eConcordia ripe to grow as attention turns to online course delivery

Faced with increased demand for a greater variety of courses, eConcordia is ripe for expansion. It is anticipating the addition of four new courses in January with a goal of 35 within the next 24 months.

Patrick Kelley, executive in residence at the JMSB, has been brought in as a liaison with the faculties and to work on a business development plan for eConcordia as it enters this new phase. Kelley sees online courses as a necessary part of the education landscape, in a context where our current generation of students has grown up with computers. “They’re used to learning online and there’s an expectation that institutions should provide material using this avenue,” Kelley says. This year, the Globe and Mail used availability of course materials online as one of the criteria for its university report card.

Distance opportunities

eConcordia CEO Andrew McAusland sees the benefits of the courses currently offered for a variety of students. For example, a CEGEP student may take eConcordia courses during the summer prior to their first year at Concordia University.

International students may take advantage of a “year at a distance” program where they take their first year online in their home country prior to coming to the university to complete their program. Students taking an eConcordia credit course can arrange to write their final in-class exam at a nearby educational institution, even if nearby means Australia, India or China. eConcordia offers students the flexibility to complete their elective credits from whereever they happen to be.

Popular option

eConcordia was founded in November 2000 as Concordia University Foundation’s initiative to deliver online courses. It grew from one pilot engineering course to the 10 courses now offered today; McAusland sees eConcordia’s growth as part of Concordia’s commitment to accessibility.

“Students are attracted both to the content and the medium of delivery.” During the past academic year, eConcordia enrolment was approximately 9,800.According to McAusland, statistics show that one in five students will likely take more than one online course. eConcordia courses offer an impressive retention rate of nearly 95 per cent.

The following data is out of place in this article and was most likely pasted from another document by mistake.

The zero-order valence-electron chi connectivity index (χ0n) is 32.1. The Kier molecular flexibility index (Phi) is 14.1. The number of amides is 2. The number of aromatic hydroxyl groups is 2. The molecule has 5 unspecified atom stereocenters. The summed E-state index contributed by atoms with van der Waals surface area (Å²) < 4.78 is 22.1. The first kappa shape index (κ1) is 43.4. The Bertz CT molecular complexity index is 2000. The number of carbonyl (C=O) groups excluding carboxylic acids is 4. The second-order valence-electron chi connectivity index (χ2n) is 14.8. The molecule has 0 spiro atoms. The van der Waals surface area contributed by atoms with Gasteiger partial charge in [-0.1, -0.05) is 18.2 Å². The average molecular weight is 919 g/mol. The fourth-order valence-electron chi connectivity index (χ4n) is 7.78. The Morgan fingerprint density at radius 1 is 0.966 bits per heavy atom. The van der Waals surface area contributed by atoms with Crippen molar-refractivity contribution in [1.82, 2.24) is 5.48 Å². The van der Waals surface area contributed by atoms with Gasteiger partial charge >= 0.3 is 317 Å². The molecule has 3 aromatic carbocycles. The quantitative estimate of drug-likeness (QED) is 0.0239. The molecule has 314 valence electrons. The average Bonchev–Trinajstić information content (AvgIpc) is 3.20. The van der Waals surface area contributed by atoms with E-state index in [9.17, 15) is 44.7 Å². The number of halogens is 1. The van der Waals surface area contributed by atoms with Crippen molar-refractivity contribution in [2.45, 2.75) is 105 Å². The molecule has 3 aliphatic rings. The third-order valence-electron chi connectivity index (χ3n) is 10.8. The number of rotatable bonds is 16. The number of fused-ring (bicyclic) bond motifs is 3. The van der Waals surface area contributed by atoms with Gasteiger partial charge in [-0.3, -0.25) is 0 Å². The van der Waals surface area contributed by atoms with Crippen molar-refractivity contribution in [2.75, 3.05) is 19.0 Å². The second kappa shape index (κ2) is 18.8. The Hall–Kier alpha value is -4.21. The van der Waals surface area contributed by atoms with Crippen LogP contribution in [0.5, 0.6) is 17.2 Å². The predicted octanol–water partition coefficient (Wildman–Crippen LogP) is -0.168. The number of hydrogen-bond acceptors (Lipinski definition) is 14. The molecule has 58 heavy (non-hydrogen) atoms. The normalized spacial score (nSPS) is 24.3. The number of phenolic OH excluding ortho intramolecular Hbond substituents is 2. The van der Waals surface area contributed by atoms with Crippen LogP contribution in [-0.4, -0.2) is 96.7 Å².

He suggests that courses that teach a specific skill set, introductory, preparatory or review courses are ideal for an online environment. “We will never offer a degree online. We recognize that learning online is a complement to the classroom experience and a teaching institution should continue to offer classroom-based education.”

Certificate programs

But with increasing demand, there are new areas to explore. One is the introduction of the online Certificate in Canadian Studies that will be launched as a distance education program in Sept. 2007 (see Journal, Oct. 26) in addition to non-credit professional development certificates. “We want to move out into the international and non-local market,” McAusland said.

Public Security is an upcoming online course that begins in January. “The course covers a broad range of issues and geography,” said Patrick Devey, eConcordia’s Director, Research & Development. “It goes all over the world and within our own borders, covering law enforcement, the governance side and how conflict affects public policy.”

Another new course is Global Conflict in the Middle East, taught by professor emeritus and Middle East expert Henry Habib.

eConcordia’s content is shared with Concordia. Any course offered through eConcordia is subject to the same rigorous approval process as any other course; from the course’s Professor, Department Chair, Faculty Dean, and ultimately, the Provost. Once approved, eConcordia uses its in-house staff and resources to develop the credit courses based on content provided by Concordia professors.

McAusland, who is also Associate VP, IITS, estimates that developing an online course costs between $40,000 and $70,000.

In addition, resources are needed to maintain the course throughout its lifespan. eConcordia absorbs all costs related to production and operation. Additionally, it pays the department for its content while the department continues to receive full-time equivalency funds for the online course. As eConcordia expands, it is expected that increased revenue will go back to the faculties.

Kelley is pleased that the President’s new Strategic Plan has set distance education as a priority. He sees that as an acknowledgement of the importance of online education in the future.

“This is a true realization of the process of lifelong learning.” With increasing demands in the workplace to retrain, upgrade skills and increase certification, online education is becoming a crucial means of knowledge delivery.